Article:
FLIGHT FROM SILENCE
45 Flinders Lane
Melbourne VIC 3000
Opening Tuesday May 12th 2015
Opening Speaker Dr Julie Cotter
Artist talk 2pm Saturday May 16th
Exhibition runs May 12th – 30th, 2015
Please download the Exhibition Information Catalogue here
by Lisa Sewards
This body of work is an extension of my White Parachute exhibition held at fortyfivedownstairs in July 2013. Consistent with the theme of my White Parachute exhibition, these new works included in “Flight from Silence” also draw on memories during wartime.
My focus however has now shifted from the personal human element to a group of little-known heroes of the war, that is the homing Pigeons of Europe and Australia.
These birds have a long history of service during wartime action, as far back as when news of Napoleon’s defeat reached England by carrier Pigeon well before horsemen arrived. Thus the call up of the Pigeons as a pivotal point in the reflections of war should not be surprising.
The story of War Pigeons and in particular the subjects of my new body of work, being the 32 Pigeons awarded medal for WW2 service, is one of remarkable bravery, with their delivered messages contributing towards saving countless lives during WW2.
Always interested in the symbolic power of birds, my interest led to research into the thirty-two Pigeons, which form the focus of my current works. Two of these are Australian, they have been taxidermied, and they currently reside at the Australian War Memorial in Canberra.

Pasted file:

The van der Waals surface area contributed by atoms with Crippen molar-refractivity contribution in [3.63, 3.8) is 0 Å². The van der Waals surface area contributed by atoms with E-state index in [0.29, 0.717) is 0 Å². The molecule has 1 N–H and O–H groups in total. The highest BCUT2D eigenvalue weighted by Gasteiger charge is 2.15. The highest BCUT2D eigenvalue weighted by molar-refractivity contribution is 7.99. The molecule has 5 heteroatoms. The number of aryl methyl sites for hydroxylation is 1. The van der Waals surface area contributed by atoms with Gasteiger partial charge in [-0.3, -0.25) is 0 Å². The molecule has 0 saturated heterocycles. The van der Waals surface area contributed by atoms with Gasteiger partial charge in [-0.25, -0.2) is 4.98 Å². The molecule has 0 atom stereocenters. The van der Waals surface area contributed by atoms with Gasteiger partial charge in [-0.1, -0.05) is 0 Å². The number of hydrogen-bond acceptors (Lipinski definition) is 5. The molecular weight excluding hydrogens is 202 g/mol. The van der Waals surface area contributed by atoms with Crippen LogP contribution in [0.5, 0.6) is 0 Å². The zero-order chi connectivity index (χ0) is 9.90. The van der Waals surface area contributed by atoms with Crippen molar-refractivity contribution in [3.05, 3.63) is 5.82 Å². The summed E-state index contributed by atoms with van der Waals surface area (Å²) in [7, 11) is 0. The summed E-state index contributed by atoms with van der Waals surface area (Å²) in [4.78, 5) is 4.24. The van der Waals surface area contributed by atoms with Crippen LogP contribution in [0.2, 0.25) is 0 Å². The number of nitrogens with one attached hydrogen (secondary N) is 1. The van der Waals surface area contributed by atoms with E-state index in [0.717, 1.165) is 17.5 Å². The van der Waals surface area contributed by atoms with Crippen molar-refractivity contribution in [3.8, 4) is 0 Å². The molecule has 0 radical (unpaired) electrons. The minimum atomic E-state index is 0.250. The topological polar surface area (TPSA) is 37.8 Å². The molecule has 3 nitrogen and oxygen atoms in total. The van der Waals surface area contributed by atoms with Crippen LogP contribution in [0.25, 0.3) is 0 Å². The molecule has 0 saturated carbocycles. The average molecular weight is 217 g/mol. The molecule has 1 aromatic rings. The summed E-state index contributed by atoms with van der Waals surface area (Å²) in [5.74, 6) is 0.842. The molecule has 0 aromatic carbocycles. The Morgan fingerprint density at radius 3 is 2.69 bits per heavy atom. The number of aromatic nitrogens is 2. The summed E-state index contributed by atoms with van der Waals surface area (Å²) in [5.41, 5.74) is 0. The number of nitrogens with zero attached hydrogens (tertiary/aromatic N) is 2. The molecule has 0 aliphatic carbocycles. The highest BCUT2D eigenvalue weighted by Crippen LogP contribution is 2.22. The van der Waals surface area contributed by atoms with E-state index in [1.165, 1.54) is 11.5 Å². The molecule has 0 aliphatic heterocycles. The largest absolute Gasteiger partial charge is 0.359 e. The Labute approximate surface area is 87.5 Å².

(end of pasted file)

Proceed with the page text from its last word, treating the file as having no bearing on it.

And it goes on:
I have attempted to poetically yet playfully recapture their unique names, service numbers and stories within a wide range of mediums including paintings and works on paper that incorporate contemporary and traditional printmaking applications … images in which these medal recipients and the elements of this historic period co-exist.
The large scaled paintings reflect the vast night skies that the Pigeons crossed. These make a stark contrast to the works on paper, of silent and cold forest imagery; forests from where and into which they made their daring journeys. To honour these little creatures, small individual etchings, drypoints and monoprints, form a heroic tribute wall.
The use of Drop Parachutes is to acknowledge their importance in combination with the Pigeons. They were used in WW2 to deliver items such as medical supplies and mail, and some Pigeons made landfall via such transport. In the installation of vintage drop parachutes the avian and wartime experience of flight, risk and valour subtly converge.
Exhibition in situ
photographs taken in situ by Owen Bowditch Photography